Not only are jobs at risk, but the LCBO is also trying to make it cheaper to cut them. The LCBO has proposed changes to the number of years that count when calculating severance to only include the years worked as a permanent employee. Given how many years it can take a casual to work their way up to a permanent position, this would mean the loss of a significant part of the severance that laid-off workers have the right to right now.

The future of the LCBO at risk

We are worried about the future of the LCBO itself. There are the changes to contracting out language and severance provisions mentioned above that make it cheaper and easier for the LCBO to privatize parts of the organization. On top of that, we are highly concerned about the growth of alcohol sales by private retailers and the signals we’re getting from the employer about its interest in expanding the agency store program.

Ontario needs the LCBO.  The profits from LCBO sales help pay for teachers in Cornwall, MRIs in Timmins, highways in Simcoe County, hospitals in Thunder Bay, child care spaces in Toronto, Western University in London, Mohawk College in Hamilton, and more. If we give up those profits, we have two options – either pay more in taxes, or cut important public services.

LCBO management should be standing with us, making this argument about the important role the LCBO plays. But from the proposals we’ve seen, it seems like management is instead looking to pave the way for their government shareholder to continue its back-door privatization.

In front of the arbitrator, the LCBO argued that they wanted relief from the restrictions in the collective agreement about where and how they can open new agency stores. Management also argued that there shouldn’t be a cap on the number of agency stores, leaving the door wide open to a rapid expansion of this program that just would funnel more public revenue into private pockets.

At the same time, the government continues with the rapid privatization and expansion of alcohol sales with increases to the number of grocery stores selling beer, cider, and wine.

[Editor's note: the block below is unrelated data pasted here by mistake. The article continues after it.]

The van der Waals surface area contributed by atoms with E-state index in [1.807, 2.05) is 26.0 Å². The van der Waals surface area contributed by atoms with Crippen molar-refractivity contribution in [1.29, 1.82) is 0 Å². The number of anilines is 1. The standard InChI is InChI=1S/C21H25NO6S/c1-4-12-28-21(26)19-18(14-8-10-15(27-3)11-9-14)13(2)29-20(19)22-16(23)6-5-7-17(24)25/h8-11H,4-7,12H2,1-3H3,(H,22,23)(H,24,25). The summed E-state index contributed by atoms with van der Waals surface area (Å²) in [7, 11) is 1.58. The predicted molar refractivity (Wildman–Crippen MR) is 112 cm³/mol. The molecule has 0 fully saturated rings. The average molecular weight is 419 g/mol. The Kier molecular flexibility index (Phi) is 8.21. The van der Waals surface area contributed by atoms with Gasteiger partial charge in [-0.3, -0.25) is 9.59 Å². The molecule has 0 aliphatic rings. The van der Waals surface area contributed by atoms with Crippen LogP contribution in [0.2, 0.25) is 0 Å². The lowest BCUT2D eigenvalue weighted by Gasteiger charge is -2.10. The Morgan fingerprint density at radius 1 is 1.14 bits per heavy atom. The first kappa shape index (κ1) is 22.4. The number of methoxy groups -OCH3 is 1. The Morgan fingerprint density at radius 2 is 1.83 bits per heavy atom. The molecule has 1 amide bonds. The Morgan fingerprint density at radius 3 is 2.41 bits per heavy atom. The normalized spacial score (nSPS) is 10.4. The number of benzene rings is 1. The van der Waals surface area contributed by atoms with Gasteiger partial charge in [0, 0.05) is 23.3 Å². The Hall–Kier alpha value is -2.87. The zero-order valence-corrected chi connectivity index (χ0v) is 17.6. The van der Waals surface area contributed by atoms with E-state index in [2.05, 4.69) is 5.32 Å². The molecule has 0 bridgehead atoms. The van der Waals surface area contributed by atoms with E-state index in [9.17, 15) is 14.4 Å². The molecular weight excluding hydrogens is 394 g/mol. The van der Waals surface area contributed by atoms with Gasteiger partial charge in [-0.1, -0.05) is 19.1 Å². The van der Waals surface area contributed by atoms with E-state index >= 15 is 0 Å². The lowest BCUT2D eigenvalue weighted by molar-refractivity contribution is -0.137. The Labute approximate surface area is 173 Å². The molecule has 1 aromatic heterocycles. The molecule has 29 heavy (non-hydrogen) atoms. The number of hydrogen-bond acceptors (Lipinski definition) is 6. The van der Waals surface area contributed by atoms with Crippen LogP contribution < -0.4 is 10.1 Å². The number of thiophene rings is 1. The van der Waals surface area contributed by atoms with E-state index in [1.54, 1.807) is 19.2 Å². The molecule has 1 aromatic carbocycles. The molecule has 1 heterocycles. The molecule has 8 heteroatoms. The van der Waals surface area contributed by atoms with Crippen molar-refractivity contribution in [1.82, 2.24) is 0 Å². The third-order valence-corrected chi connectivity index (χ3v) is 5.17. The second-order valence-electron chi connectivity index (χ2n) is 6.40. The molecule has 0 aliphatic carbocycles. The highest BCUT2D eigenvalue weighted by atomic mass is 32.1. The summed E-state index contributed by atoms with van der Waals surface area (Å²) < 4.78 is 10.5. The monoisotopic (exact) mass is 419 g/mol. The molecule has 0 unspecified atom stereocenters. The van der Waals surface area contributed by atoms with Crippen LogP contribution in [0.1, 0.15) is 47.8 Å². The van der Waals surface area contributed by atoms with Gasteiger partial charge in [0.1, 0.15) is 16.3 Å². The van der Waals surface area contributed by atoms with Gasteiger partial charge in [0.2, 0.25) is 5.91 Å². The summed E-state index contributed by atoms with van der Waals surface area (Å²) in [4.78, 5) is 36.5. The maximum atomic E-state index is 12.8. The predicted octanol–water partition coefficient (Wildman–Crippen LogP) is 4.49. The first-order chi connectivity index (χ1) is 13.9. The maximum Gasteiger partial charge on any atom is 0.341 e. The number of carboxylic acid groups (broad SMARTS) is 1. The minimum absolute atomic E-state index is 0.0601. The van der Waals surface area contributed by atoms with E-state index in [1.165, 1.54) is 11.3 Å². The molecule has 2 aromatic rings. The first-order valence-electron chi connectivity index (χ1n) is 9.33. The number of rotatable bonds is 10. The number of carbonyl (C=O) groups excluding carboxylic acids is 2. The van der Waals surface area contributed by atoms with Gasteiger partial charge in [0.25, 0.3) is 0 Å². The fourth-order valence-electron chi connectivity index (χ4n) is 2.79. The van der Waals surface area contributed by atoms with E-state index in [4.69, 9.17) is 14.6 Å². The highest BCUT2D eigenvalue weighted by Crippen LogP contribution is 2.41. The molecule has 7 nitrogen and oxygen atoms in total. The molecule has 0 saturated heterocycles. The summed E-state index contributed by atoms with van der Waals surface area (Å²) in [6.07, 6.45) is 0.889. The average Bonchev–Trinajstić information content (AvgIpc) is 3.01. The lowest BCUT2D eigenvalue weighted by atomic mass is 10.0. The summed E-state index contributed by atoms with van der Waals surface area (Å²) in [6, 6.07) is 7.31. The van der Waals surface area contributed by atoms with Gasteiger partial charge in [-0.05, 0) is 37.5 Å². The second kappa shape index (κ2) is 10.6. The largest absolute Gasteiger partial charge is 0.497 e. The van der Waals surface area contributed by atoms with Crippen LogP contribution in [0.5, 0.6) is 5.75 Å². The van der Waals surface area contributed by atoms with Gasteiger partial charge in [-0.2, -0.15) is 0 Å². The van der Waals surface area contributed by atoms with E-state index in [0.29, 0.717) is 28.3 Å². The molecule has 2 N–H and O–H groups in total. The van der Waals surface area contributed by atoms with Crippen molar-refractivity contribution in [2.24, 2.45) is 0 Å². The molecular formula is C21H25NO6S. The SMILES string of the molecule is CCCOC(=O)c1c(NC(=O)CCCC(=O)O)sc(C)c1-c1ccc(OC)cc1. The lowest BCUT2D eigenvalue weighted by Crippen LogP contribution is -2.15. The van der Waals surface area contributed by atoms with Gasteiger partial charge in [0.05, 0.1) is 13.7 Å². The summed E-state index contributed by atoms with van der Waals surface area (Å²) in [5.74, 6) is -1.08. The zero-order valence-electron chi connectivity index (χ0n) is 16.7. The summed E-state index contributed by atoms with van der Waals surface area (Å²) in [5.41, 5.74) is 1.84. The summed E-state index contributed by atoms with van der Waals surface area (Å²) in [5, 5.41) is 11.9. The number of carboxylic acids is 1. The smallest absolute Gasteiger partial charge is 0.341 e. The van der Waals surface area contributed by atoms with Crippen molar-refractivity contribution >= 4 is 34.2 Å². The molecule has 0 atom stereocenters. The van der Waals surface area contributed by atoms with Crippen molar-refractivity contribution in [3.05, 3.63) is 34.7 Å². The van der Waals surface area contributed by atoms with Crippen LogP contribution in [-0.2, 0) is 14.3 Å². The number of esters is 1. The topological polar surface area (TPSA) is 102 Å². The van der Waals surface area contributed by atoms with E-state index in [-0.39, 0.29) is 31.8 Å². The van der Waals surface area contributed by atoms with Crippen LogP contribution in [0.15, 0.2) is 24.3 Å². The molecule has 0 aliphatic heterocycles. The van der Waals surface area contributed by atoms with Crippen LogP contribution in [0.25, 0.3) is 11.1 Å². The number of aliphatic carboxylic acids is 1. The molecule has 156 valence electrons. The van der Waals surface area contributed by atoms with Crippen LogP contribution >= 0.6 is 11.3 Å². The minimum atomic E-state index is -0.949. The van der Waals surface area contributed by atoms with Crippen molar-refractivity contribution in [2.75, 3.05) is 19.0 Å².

This just confirms what we’ve been saying all along. This round is really about the future of the LCBO as an important public asset that the people of Ontario rely on. It’s as simple as that.

Scheduling rules that give all the control to management

The LCBO has wanted to make Sunday a regular day of work for years. They knew that if they tried to come after it in bargaining, the members would have fought them on it. Now the LCBO has found a way to push its agenda through the arbitrator’s award on the “equal pay for equal work” complaint.

The good news is, we can fight back. Even the arbitrator was forced to admit that nothing in his award stops the union from fighting any of his changes through the bargaining process. That means that we can take it on and send a firm signal to the employer that we won’t accept these types of attempts to force these changes on members without them having a say at the table.

But the Sunday scheduling changes are just the tip of the iceberg.

The LCBO’s proposals on schedules would make life harder for every worker, full-time or casual, while minimizing the benefits of seniority. Management wants to strip the existing regular shift schedules out of the collective agreement and give managers the ability to pick whatever start and end times they choose, all in the name of “flexibility.” For the sake of that flexibility, the LCBO is willing to sacrifice your time with your family, your work-life balance, and any ability to predict more than a few weeks out what days, and even what times of day, you might be working.

If the LCBO gets what it wants on this, it will make life even worse for casuals by reducing the number of hours they get, as we’re already seeing in the new seven-day-a-week retail schedules.

A better option

It doesn’t have to be this way.

While the LCBO is focused on what they can rip out of the agreement, and how they can make the LCBO a weaker, and meaner place to work, we have a different vision.

We want to improve working conditions and build a stronger and better LCBO – and we have a plan to do just that.

A better LCBO starts with stopping privatization. Ontarians have already lost too much to privatization. The Liberal government is giving up on as much as $500 million a year by privatizing Hydro One. The previous Conservative government cost us $1 billion a year when they privatized Highway 407. And the Auditor-General recently reported that private contractors charged the province more than $8 billion too much for P3 infrastructure projects.